Underutilised or misused?
Posted July 4, 2016on:
This was a tweet that was both funny and sad.
Many people in the so-called first world carry phones in their pockets or bags that are portals to the world’s information. They seem to be underutilised when their typical use is “to look at pictures of cats and get into arguments with strangers”.
Not just these uses, of course, but more of the same. As a result, these are very much less than what phones could be used for.
I say that phones are misused, particularly in schools, if their full power is not harnessed. Today’s mobile phones are not just handy Google portals. They are also:
- Connectors to more knowledgeable others
- Collators of news and information
- Providers of sounding boards
- Oases of ideas
- Amplifiers of messages
- Translators of many languages
- Tools for making e-portfolio artefacts
- Navigators to resources and treasures
- Monitors and managers of our time and energy
And so much more.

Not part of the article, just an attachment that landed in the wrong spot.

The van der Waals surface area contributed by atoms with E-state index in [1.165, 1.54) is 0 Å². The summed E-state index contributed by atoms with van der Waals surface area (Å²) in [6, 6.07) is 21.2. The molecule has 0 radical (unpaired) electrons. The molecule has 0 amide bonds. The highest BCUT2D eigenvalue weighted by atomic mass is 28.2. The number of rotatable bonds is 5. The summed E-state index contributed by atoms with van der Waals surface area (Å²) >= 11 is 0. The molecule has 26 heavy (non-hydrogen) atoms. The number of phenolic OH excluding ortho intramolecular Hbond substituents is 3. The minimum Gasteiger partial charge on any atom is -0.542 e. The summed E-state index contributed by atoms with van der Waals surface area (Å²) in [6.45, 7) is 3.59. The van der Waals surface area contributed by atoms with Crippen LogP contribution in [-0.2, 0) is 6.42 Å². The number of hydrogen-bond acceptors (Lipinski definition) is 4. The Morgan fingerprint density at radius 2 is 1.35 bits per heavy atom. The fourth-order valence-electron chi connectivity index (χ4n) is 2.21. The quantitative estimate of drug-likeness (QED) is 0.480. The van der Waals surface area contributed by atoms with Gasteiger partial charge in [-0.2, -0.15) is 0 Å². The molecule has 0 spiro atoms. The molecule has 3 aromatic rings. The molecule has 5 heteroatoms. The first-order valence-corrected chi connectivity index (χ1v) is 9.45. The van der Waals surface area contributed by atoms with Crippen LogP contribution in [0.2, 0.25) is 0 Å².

But so little of this potential is used for learning in schools because dominant pedagogy is shaped by the past and driven by fear. Consider how the list of possibilities quickly becomes one of worries about:
- Spreading propaganda
- Radical indoctrination
- Creating confusion
- Wasting of time and energy
The same tool or instrument in different hands does different things.
A hammer in the hands of a vandal destroys public property. A hammer in the hands of a skilled worker repairs that damage.
A violin in the hands of an amateur might sound like a cat being disembowelled. A violin in the hands of an artist soothes the savage beast.
The difference in mindset and practice is down to the type of teachers and how we prepare them. The type of teachers is a function of recruitment. Preparation is a function of professional development. Recruitment does not offer a perfect filter; professional development is an attempt to manage the people you have.
If teachers are underutilising mobile technology or misusing it, what are we doing to right this wrong?